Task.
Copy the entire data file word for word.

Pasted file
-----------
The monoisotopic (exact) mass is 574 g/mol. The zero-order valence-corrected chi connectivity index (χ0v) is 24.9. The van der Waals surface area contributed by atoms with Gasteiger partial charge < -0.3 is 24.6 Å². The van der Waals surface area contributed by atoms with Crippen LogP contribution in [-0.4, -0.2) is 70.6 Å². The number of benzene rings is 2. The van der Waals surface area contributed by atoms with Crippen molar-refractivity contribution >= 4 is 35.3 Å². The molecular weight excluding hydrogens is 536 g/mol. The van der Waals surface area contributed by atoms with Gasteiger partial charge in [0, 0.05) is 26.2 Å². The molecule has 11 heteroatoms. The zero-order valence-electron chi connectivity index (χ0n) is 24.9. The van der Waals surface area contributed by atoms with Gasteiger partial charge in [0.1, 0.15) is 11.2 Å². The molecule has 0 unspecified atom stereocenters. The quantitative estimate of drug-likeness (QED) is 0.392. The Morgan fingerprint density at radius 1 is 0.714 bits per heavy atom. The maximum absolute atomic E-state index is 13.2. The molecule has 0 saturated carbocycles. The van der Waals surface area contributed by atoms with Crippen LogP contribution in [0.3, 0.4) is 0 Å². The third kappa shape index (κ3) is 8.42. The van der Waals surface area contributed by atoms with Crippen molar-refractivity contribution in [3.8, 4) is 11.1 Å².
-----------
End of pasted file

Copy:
The monoisotopic (exact) mass is 574 g/mol. The zero-order valence-corrected chi connectivity index (χ0v) is 24.9. The van der Waals surface area contributed by atoms with Gasteiger partial charge < -0.3 is 24.6 Å². The van der Waals surface area contributed by atoms with Crippen LogP contribution in [-0.4, -0.2) is 70.6 Å². The number of benzene rings is 2. The van der Waals surface area contributed by atoms with Crippen molar-refractivity contribution >= 4 is 35.3 Å². The molecular weight excluding hydrogens is 536 g/mol. The van der Waals surface area contributed by atoms with Gasteiger partial charge in [0, 0.05) is 26.2 Å². The molecule has 11 heteroatoms. The zero-order valence-electron chi connectivity index (χ0n) is 24.9. The van der Waals surface area contributed by atoms with Gasteiger partial charge in [0.1, 0.15) is 11.2 Å². The molecule has 0 unspecified atom stereocenters. The quantitative estimate of drug-likeness (QED) is 0.392. The Morgan fingerprint density at radius 1 is 0.714 bits per heavy atom. The maximum absolute atomic E-state index is 13.2. The molecule has 0 saturated carbocycles. The van der Waals surface area contributed by atoms with Crippen LogP contribution in [0.3, 0.4) is 0 Å². The third kappa shape index (κ3) is 8.42. The van der Waals surface area contributed by atoms with Crippen molar-refractivity contribution in [3.8, 4) is 11.1 Å².